Upon arriving on the scene, however, I am sure the shepherds were probably scratching their heads a bit.  There was no line outside the stable filled with government and religious dignitaries and local celebrities.  Upon entering the stable, the place smelled more like a barn full of animals than the temple incense.  As they approached the baby in the manger, no halo circled His head, and the child was probably crying for His mother to give Him more milk.  While the text does not say it, I am guessing that the shepherds were probably wondering (either aloud or to each other) if they had heard the angels correctly.  Given the disparity between what they saw and what they had heard, these old school cowboys were placed in a spot that is very familiar to us . . . they were being asked to take God at His Word.

I walk through this story today because many times as I read the Christmas story I think, if only all people could see what the shepherds saw then all people would believe that Jesus is the Savior of the world.  To my old way of thinking, the shepherds, based on what they had seen, would not have needed a lot of faith to believe in Jesus as their Savior.  The reality, though, is that I still think it took LOTS OF FAITH for the shepherds to believe.  In fact, they did not have some of the benefits that we have.

When the shepherds saw Jesus in Bethlehem, they had never heard Jesus preach; they had never seen Him work miracles; they had never imagined the cross;  they had never conceived the empty tomb.  While they had an angel declaration, there were many facts of the story that they did not have.  Based on what they knew, they were asked to take God at His Word (through the angels) and trust Him with the rest.  As people today, we have record of His preaching, miracles, death and resurrection.  We have the testimony of  2,000 years of Church History, and the corroborating evidence of ancient historians.  Given that, however, we have never seen Jesus face to face, and angels have not visited us on hillsides.  Based on what we know, however, we are asked to take God at His Word (through the Bible) and trust Him with the rest.  When we do this, great blessings come our way.

The Apostle Peter wrote a letter to the first generation of Christians who were growing up in our present reality . . . people who had the testimony of eye-witnesses and the Scripture, but had not physically seen Jesus.  To this group (to us) Peter writes in 1 Peter 1:8-9, “Though you have not seen Him, you love Him, and even though you do not see Him now, you believe in Him and are filled with an inexpressible and glorious joy, for you are receiving the goal of your faith, the salvation of your souls.”  Peter celebrates the faith of those who have not seen Jesus, but still love and believe in Him.  This verse of Scripture is talking to you and me!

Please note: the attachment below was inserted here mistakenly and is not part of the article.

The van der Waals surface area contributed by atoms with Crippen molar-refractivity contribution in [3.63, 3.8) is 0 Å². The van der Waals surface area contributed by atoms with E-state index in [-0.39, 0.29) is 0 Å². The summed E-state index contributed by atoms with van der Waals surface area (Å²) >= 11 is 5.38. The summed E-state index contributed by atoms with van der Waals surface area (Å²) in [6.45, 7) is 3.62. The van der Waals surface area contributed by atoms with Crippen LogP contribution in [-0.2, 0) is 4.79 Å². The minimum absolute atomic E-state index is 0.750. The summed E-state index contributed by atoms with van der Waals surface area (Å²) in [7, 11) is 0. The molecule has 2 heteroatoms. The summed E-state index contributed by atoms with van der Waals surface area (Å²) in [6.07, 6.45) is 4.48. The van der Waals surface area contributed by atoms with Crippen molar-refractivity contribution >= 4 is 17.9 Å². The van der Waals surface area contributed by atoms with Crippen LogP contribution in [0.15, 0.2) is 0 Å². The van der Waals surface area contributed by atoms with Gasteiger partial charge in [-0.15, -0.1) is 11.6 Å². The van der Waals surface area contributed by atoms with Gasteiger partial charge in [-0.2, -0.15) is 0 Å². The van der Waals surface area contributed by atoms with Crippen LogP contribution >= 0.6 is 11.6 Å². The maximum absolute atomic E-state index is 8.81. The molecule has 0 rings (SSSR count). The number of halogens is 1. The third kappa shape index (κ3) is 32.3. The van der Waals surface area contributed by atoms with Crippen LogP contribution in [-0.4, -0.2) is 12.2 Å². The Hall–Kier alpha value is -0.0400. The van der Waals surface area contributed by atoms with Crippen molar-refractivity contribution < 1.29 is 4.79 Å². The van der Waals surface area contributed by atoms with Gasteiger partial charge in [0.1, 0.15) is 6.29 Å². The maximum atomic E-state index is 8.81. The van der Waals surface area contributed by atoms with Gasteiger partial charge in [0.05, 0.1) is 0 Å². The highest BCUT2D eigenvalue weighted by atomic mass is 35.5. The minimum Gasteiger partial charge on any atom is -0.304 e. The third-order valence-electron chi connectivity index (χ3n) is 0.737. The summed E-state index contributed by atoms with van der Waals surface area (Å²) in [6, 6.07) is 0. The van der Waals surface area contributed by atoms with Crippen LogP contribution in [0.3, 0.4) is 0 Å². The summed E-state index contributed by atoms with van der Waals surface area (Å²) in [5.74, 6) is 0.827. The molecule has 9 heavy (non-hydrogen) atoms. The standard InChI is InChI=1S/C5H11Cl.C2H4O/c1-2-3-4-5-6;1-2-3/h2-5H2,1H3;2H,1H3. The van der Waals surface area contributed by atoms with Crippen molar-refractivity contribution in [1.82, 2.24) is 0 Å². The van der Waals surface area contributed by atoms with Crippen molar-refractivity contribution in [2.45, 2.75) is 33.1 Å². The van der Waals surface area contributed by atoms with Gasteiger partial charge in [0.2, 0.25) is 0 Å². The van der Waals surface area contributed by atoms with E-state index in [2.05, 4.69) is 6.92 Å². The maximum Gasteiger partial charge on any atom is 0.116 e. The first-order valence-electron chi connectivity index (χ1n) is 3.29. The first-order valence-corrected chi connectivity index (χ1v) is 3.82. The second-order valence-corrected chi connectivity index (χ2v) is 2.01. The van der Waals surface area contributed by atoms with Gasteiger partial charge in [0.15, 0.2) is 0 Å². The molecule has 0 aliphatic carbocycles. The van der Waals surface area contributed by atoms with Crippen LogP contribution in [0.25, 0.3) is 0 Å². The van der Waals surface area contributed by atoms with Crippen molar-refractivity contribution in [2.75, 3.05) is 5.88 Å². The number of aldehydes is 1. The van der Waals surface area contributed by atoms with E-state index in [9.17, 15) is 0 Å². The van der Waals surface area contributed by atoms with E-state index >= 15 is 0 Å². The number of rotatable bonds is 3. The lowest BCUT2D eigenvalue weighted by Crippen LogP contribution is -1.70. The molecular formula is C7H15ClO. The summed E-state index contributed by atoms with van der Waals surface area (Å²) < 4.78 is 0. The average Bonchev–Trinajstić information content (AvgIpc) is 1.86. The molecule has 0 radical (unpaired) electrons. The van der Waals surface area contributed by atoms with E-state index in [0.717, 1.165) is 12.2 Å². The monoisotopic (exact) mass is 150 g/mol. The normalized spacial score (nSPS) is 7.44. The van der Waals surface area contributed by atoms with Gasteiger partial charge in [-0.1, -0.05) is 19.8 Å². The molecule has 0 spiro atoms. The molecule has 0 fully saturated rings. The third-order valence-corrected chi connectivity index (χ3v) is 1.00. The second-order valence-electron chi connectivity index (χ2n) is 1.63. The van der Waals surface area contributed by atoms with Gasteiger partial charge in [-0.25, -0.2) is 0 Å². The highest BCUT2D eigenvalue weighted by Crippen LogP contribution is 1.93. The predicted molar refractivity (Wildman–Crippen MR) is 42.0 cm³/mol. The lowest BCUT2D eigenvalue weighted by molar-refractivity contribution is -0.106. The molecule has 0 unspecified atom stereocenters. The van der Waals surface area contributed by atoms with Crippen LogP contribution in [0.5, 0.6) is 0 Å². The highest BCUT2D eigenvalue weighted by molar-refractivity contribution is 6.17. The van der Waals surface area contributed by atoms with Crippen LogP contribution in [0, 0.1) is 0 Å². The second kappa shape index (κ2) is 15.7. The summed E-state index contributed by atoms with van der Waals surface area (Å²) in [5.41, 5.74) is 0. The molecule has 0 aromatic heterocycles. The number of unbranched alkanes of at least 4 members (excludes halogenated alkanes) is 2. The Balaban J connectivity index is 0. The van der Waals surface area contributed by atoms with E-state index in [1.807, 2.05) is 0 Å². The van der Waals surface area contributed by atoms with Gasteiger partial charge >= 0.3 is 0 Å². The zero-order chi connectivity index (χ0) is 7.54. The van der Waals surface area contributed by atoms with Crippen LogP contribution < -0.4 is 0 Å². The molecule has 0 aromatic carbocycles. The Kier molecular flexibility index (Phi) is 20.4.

1 Peter 1:8-9 further indicates that when we believe in Jesus based on what we know (but have not seen), we reap the same benefits that His first followers experienced, “an inexpressible joy” (“Good news of Great Joy”) and “the salvation of our souls” (“a Savior has been born to you; He is Christ the Lord”).

At first glance, it appears that we have very little in common with the shepherds that first Christmas night, but in the end, we have something big in common . . . we are both being asked to embrace by faith that the child born in Bethlehem is our Savior, Christ the Lord.  Upon hearing this announcement this Christmas will you run to the manger as the shepherds did?  Will you believe in Him based on what you know and trust Him for the things that are harder for you to understand?  If you will, then joy and salvation await.  Those are two Christmas gifts that are on everyone’s list.

Today, sing “Angels we Have Heard on High” and remember the story of the shepherds and what we share in common with them.


Angels We Have Heard on High

Angels we have heard on high

Sweetly singing o’er the plains

And the mountains in reply

Echoing their joyous strains

Gloria, in excelsis Deo

Gloria, in excelsis Deo

Shepherds, why this jubilee?

Why your joyous strains prolong?

What the gladsome tidings be

Which inspire your heavenly song?

Gloria, in excelsis Deo

Gloria, in excelsis Deo

Come to Bethlehem and see

Him whose birth the angels sing,

Come, adore on bended knee,

Christ the Lord, the newborn King.

Gloria, in excelsis Deo

Gloria, in excelsis Deo

See Him in a manger laid,

Whom the choirs of angels praise;

Mary, Joseph, lend your aid,

While our hearts in one we raise

Gloria, in excelsis Deo

Gloria, in excelsis Deo